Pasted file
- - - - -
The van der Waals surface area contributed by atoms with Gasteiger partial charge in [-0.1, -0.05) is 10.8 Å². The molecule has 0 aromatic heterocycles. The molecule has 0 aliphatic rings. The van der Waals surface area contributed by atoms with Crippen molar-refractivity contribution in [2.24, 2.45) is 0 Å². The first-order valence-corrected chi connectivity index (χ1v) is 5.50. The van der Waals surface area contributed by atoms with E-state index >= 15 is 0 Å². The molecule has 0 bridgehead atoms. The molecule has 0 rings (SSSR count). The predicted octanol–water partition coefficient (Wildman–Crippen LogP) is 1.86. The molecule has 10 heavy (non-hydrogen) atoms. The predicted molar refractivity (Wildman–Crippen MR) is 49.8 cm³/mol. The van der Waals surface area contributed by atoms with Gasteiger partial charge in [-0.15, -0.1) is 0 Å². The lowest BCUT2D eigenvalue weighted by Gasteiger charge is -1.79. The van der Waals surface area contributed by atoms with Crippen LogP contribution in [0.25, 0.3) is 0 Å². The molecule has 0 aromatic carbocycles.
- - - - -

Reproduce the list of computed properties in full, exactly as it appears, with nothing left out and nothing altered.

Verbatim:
The van der Waals surface area contributed by atoms with Gasteiger partial charge in [-0.1, -0.05) is 10.8 Å². The molecule has 0 aromatic heterocycles. The molecule has 0 aliphatic rings. The van der Waals surface area contributed by atoms with Crippen molar-refractivity contribution in [2.24, 2.45) is 0 Å². The first-order valence-corrected chi connectivity index (χ1v) is 5.50. The van der Waals surface area contributed by atoms with E-state index >= 15 is 0 Å². The molecule has 0 bridgehead atoms. The molecule has 0 rings (SSSR count). The predicted octanol–water partition coefficient (Wildman–Crippen LogP) is 1.86. The molecule has 10 heavy (non-hydrogen) atoms. The predicted molar refractivity (Wildman–Crippen MR) is 49.8 cm³/mol. The van der Waals surface area contributed by atoms with Gasteiger partial charge in [-0.15, -0.1) is 0 Å². The lowest BCUT2D eigenvalue weighted by Gasteiger charge is -1.79. The van der Waals surface area contributed by atoms with Crippen LogP contribution in [0.25, 0.3) is 0 Å². The molecule has 0 aromatic carbocycles.